Latchkey kids have existed for generations, yet they’ve made it work. As you said, only in the last twenty years has a lack of parenting become a game-changing problem. The internet, cellphones, earbuds, tablets, and big tech, among other things, have weakened parenting and effectively increased the number of “latchkey” children. I wonder if it hasn’t reached a critical mass, like a lack of herd immunity, and now the results speak for themselves.
    Who is going to solve this, if not teachers? These parents are already aware that too much tablet time is an issue, yet they have already proven incapable of fixing the problem. You can yell at them for another decade, but I don’t think it’ll change anything.
    The people you can change are the little ones stuck in a classroom for six-plus hours a day, five days a week. Teachers in primary school are not dealing with rigid brains. While I can appreciate that Christopher Robin above, along with the vast majority of teachers, most often have a child’s best interest at heart, he outlines the most significant issue. Teachers have shifted away from their primary purpose to assist students in a way the school shouldn’t. This change often results in teachers misusing their new “purpose” to preach to children instead of teaching them critical thinking and concentration.
    Are teachers underpaid? On what measurement? Their results are only getting worse.

  4. R. Hamilton says:

    There have to be consequences. Expecting the “village” to be collectively responsible for the children and everyone else in it is crazy; collective responsibility is tantamount to nobody actually being responsible.

  5. Hanneke says:

    What I am missing in this discussion is the “helicopter parenting”, the over-protective parenting that protects children from learning anything from making their own mistakes and mishaps.

    Partly because of this mindset, and partly from spatial planning and infrastructure policies that prioritise car speeds over children, the world in which children grow up has become very much smaller and more restricted over the past two generations. Children have lost most of their freedom to explore their physical surroundings, and to interact with their peers without close adult supervision to build their social skills.

    Kids used to walk or bike to school with their friends, play outside and roam the neighborhood with their friends. Now they are sat in the backseat of their own family car being driven to supervised activities and play-dates.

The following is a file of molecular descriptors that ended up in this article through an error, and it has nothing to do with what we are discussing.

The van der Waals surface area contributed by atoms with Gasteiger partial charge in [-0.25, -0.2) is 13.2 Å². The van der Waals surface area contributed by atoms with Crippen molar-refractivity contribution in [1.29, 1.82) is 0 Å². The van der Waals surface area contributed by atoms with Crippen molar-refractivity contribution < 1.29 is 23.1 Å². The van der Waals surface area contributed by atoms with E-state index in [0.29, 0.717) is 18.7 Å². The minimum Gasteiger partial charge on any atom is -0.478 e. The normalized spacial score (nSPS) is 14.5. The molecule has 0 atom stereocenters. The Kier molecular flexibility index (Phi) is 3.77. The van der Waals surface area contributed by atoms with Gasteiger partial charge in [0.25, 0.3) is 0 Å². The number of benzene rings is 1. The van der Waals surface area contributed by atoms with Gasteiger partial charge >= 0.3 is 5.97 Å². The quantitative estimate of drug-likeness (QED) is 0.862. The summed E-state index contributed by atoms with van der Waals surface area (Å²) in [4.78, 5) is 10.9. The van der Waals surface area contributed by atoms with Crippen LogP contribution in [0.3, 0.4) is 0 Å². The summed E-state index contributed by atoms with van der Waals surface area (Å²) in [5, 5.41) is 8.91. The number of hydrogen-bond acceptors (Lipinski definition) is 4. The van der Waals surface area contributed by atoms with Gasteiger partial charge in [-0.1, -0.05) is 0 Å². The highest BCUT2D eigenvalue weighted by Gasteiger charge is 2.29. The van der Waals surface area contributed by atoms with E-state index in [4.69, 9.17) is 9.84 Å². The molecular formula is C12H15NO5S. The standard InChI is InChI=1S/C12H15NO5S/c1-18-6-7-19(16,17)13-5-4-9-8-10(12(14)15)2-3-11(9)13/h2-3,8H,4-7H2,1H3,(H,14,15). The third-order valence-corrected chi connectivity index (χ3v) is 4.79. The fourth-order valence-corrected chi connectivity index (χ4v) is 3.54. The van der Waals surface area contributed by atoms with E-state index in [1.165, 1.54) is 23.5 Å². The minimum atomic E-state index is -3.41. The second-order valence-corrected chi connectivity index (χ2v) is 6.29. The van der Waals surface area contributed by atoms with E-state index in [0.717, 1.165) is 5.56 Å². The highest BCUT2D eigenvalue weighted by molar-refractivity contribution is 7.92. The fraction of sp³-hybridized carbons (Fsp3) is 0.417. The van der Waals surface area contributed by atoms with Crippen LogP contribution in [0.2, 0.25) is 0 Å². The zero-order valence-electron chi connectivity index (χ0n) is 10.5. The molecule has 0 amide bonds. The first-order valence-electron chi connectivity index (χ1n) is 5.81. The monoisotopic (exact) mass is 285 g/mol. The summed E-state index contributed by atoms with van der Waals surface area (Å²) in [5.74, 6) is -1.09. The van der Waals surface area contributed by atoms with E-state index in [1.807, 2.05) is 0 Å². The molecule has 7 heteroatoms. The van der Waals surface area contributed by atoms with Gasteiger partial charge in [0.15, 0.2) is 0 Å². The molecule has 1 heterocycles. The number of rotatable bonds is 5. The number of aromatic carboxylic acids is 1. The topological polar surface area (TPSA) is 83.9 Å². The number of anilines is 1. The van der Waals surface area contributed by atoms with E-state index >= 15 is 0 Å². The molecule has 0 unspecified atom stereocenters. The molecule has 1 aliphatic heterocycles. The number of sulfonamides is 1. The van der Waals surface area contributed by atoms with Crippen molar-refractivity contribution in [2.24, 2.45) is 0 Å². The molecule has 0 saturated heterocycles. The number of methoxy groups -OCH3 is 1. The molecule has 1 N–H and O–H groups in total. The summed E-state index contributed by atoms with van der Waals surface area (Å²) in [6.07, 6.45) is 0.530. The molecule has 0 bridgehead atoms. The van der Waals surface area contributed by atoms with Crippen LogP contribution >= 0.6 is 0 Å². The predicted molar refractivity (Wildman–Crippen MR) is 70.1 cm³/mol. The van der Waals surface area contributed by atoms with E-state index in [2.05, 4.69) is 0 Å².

If a parent lets their 10- or 11-year old play outside in the local park “without supervision” (even though they’re in sight with a glance out the window), or walk a block or two to school alone, they can get Child Protective Services called on them.

    You think that doesn’t make a difference in how parents’ behave towards their kids?
    If a kid in my youth complained of boredom, they’d be told to go play outside or read a book. Now they get plunked in front of a TV or given a tablet to play on, because it’s not safe to let the kids play on the street. That makes a big difference in how self-sufficient and resilient vs. how dependent kids grow up.
    Look at a local map with your grandparents and parents, see how far they were allowed to roam by themselves when they were 11 – could they go to school, to sports, to get an icecream, on the bus to the other side of town to see granny, or go fishing by themselves? Then think about if you would feel safe letting your kids or grandkids do the same.
    Here’s a source for that:
    https://www.freerangekids.com/how-children-lost-the-right-to-roam-in-just-4-generations/

    As for R.Hamilton’s remark: all throughout history the “villages” have been part of raising the kids in that village, as those kids generally had the freedom to roam througout the village at least part of the time. One neighbor might teach some of them how to catch a fish, who then taught their friends; another might warn them away from poisonous mushrooms. Kids thoughout history learned from everyone, not just their parents.

    1. Excellent point, and, frankly, the dangers to children are over-emphasized by the media — as are far too many things.

    2. R. Hamilton says:

      That aspect of “village” generally implies parents that take the time to become acquainted with each other and accordingly have some confidence in one another to look out for each other’s kids as the occasion may arise. Absent that individual contact and responsibility, the “village” is a just a melting pot for excuses.

      It is certainly a good point that more trusted eyes enable wider ranging freedom – but that’s ultimately individuals networking, not government, not even a voluntary community association, except as a means of facilitating that networking.

  6. Sandie says:

    A number of really good points here.. well worth our thoughts. This subject has been on my mind for many years. As a parent who chose to stay home (with financial consequences and career disruptions) and parent my kids, I think I have valid insight. I don’t know all the reasons parents make their choices… some are not able to choose due to finances or other reasons, but I see many who choose working outside the home rather than full time parenting because parenting is hard work… very hard work… especially when done well. It can be enjoyable and rewarding, but it remains hard work.. and I believe it is harder now than when I was raising our kids. So some parents choose to pass the work on to others… day cares, teachers, neighbours..